Once the money started flowing in, there was no stopping PKL. The league had boasted of 51% of a cumulative viewership growth over four seasons, which was the highest for any sports league in India.
Viewers couldn’t get enough of the sport, and after holding two PKL editions in 2016 alone, the league had to expand to 12 teams in 2017. Even IPL and ISL haven’t been able to do that yet.
If Rakesh Kumar was the most expensive player in PKL 1 for 12.8 lakhs, season 5 saw raider Nitin Tomar getting sold for Rs. 93 lakhs while season 6 had Monu Goyat going for Rs. 1.51 crores, and the last season saw Siddharth Desai becoming the most expensive player with 1.45 crores.
The total prize money for PKL season one was Rs. 2 crores which have increased to Rs. 8 crores until last season.
The Pro Kabaddi League has, however, not only improved the lifestyles of the Kabaddi players but also become a talent pool for the national Kabaddi team. Some of the best talents in world Kabaddi now like Pardeep Narwal, Rahul Chaudhari, Pawan Kumar and more have come up through PKL.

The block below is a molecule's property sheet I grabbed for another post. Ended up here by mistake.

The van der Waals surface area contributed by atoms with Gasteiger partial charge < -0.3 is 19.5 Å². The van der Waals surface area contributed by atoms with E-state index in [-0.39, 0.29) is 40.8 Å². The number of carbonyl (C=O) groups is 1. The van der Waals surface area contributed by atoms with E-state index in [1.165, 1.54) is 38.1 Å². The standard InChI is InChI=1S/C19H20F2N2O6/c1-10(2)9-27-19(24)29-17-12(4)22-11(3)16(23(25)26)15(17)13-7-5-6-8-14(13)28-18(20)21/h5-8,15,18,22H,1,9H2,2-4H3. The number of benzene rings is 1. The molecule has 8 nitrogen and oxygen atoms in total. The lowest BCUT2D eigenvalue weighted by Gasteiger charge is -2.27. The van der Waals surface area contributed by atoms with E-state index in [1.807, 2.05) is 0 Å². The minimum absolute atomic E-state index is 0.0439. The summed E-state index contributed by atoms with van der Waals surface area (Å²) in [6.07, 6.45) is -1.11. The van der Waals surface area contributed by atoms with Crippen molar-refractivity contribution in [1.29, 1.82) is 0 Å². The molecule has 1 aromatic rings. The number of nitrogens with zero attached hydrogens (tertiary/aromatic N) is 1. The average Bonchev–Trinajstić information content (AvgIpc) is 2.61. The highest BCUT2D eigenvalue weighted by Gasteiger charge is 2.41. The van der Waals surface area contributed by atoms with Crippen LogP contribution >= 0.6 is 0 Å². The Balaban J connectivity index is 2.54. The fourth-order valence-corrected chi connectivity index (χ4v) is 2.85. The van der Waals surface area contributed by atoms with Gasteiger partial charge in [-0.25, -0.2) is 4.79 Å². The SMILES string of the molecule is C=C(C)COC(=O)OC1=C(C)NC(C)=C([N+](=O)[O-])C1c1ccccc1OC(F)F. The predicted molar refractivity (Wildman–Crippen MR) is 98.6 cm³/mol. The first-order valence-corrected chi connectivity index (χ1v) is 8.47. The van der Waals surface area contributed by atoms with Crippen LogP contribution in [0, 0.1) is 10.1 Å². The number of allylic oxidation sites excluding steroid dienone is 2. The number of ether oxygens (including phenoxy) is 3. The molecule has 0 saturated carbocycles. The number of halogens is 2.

Glitz and Glamour
Once things were going visibly north for PKL, the organisers did not want to leave anything to chance. While Bollywood star Abhishek Bachchan, the Jaipur franchise owner, was the only celebrity in the first season, the later seasons witnessed high-profile Bollywood stars featuring in PKL someway or the other.
Amitabh Bachchan's Le Panga song was a huge hit amid the Hindi-speaking audience and the league has been lit up with the glitz and glamour of the movie industry.
PKL has seen Aamir Khan, Shahrukh Khan and Salman Khan already gracing the platform for film promotions. Regional ambassadors like Yash and Rana Daggubati were also roped in.
The seventh and last season of PKL saw 9 per cent growth in viewership numbers as it remained the most-watched non-cricket sports league in the country. After the global pandemic saw PKL pushed to 2021, fans have eagerly waited for the league to return this year.
Feature Image Courtesy: Instagram/ Pro Kabaddi League